Medicaid already covered naloxone, but before this, a person on Medicaid would need to use a needle to inject it or buy the atomizer device out of pocket. Officials hope that a family member or friend may be able to administer a naloxone spray more quickly and easily to someone who may be overdosing.
"Using the atomizer, overdoses may be treated more easily and efficiently as almost anyone may administer this life saving drug nasally with little training," said Dr. Judy Zerzan, chief medical officer for Colorado's Medicaid program.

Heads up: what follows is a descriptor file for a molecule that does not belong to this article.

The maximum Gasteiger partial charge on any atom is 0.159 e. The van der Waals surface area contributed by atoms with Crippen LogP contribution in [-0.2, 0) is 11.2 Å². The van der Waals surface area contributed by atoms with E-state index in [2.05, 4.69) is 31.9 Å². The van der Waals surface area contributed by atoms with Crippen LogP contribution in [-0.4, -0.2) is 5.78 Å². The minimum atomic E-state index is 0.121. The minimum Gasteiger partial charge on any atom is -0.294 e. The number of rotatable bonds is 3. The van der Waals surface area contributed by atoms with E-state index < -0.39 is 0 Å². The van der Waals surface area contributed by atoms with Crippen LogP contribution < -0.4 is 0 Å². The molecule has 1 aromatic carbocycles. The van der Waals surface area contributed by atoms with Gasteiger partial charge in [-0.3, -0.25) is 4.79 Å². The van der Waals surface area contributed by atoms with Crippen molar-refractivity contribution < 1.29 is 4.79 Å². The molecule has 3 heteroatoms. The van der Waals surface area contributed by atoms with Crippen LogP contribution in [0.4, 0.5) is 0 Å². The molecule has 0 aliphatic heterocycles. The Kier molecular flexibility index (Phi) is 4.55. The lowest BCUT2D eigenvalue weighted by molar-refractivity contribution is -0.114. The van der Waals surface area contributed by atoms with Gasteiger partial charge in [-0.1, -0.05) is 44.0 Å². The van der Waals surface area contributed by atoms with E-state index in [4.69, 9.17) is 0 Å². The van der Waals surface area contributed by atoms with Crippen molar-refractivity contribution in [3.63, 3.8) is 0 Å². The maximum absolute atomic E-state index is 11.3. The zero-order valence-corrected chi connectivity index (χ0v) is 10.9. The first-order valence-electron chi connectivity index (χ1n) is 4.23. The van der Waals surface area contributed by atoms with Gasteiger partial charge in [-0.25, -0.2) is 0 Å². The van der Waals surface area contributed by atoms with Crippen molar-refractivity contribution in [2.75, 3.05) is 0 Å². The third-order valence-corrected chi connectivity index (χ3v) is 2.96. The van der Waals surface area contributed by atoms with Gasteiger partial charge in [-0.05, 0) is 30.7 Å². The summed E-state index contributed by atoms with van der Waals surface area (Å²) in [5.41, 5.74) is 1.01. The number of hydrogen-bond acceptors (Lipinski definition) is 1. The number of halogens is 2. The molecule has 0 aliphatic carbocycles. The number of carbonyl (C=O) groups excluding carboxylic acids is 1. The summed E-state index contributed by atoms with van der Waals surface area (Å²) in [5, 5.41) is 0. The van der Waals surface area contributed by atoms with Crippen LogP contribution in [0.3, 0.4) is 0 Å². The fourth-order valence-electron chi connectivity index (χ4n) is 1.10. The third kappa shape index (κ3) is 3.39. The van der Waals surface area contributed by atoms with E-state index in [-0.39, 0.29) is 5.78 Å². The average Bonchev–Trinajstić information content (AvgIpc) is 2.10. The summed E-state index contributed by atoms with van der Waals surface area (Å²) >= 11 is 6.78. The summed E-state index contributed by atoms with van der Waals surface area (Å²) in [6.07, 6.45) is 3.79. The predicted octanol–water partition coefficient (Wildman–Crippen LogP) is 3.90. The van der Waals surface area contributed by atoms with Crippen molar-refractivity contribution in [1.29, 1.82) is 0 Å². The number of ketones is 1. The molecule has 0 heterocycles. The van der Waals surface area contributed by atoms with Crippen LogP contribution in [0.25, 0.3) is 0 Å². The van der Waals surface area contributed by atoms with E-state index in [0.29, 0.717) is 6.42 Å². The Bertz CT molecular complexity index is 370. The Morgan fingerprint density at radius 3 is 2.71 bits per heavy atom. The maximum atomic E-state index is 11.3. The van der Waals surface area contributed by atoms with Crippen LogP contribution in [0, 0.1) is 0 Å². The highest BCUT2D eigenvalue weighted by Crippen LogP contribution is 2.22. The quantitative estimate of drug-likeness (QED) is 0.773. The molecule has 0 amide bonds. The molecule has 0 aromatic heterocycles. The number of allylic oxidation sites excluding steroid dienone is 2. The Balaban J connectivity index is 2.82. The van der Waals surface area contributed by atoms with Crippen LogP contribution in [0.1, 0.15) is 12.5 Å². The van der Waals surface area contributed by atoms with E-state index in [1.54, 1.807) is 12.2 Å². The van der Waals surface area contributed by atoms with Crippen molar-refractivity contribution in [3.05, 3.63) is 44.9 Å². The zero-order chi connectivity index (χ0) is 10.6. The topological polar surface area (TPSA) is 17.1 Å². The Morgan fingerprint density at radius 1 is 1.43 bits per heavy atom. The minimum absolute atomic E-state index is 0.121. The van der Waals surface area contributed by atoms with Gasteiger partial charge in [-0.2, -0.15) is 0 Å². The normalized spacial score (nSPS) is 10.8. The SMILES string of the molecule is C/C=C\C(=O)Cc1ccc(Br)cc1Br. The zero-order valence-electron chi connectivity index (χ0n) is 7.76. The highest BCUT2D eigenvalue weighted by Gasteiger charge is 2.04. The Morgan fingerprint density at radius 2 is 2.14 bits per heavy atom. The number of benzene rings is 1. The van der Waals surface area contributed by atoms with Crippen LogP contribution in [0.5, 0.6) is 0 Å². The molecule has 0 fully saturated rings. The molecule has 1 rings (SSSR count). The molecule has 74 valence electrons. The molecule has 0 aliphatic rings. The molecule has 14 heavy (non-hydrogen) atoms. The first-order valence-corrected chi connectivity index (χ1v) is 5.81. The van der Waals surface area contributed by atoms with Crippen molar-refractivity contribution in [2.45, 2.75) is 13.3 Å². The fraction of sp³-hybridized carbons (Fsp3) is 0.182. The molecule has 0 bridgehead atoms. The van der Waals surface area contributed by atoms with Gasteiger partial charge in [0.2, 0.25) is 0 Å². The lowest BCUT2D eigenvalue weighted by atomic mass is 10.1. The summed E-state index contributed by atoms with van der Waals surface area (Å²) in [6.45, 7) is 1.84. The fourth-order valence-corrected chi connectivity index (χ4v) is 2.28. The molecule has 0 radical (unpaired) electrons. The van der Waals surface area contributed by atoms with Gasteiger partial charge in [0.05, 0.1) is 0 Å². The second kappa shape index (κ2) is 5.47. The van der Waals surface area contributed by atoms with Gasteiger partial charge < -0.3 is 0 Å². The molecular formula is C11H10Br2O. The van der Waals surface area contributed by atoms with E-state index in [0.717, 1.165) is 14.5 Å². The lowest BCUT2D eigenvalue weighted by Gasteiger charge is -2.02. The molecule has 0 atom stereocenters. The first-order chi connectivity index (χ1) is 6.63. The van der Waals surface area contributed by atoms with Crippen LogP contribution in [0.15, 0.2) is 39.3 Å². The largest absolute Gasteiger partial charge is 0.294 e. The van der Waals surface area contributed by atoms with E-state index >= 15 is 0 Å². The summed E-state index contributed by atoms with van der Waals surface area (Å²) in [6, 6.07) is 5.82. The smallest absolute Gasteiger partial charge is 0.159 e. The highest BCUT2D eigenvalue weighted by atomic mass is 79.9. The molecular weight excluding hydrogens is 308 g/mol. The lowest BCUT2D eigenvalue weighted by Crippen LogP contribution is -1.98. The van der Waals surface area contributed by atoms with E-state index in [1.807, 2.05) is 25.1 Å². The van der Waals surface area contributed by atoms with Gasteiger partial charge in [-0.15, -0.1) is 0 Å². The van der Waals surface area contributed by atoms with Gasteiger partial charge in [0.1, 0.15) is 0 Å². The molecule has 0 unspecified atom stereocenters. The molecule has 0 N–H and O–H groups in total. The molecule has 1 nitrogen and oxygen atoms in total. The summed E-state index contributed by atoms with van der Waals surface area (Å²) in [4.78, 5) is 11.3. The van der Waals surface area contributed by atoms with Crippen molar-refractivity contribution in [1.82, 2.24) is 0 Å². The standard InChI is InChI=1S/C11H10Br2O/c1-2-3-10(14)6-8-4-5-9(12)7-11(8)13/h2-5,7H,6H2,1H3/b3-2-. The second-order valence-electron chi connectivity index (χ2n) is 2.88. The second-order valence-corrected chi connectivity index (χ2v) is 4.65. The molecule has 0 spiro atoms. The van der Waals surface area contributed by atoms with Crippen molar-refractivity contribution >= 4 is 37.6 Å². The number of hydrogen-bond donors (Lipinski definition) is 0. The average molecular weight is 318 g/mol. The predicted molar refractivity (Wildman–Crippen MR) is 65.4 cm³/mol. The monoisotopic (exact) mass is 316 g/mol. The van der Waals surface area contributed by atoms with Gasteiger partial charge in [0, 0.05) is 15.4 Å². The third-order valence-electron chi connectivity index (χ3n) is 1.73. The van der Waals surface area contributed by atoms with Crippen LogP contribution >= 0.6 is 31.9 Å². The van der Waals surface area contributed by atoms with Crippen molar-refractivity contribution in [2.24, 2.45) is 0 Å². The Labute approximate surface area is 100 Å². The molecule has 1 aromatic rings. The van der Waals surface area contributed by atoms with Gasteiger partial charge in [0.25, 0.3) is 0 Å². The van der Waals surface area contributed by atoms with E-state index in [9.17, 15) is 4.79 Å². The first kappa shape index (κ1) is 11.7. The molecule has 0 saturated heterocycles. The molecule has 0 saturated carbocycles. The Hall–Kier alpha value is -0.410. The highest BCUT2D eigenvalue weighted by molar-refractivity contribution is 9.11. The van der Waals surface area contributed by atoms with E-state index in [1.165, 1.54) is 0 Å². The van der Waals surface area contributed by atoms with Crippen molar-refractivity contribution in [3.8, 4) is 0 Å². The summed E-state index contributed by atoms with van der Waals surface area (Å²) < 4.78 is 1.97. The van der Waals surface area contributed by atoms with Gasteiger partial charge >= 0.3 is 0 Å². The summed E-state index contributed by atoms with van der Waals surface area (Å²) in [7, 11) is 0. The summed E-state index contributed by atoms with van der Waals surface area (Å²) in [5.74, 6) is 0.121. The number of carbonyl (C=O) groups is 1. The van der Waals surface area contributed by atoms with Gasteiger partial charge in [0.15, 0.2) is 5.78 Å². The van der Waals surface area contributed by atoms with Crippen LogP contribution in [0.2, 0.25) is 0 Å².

Colorado has the country's 5th highest rate for fatal law enforcement shootings. CPR News created and analyzed a database of every shooting in which a suspect was injured or killed in the past six years. The database offers insight into trends that has surprised people throughout the criminal justice system.
Beginning March 2, CPR and KRCC will be aligning daytime weekday schedules to provide public radio listeners with a consistent listening experience along the entire I-25 corridor. As part of that change, Fresh Air returns to CPR at 2 p.m. Learn more.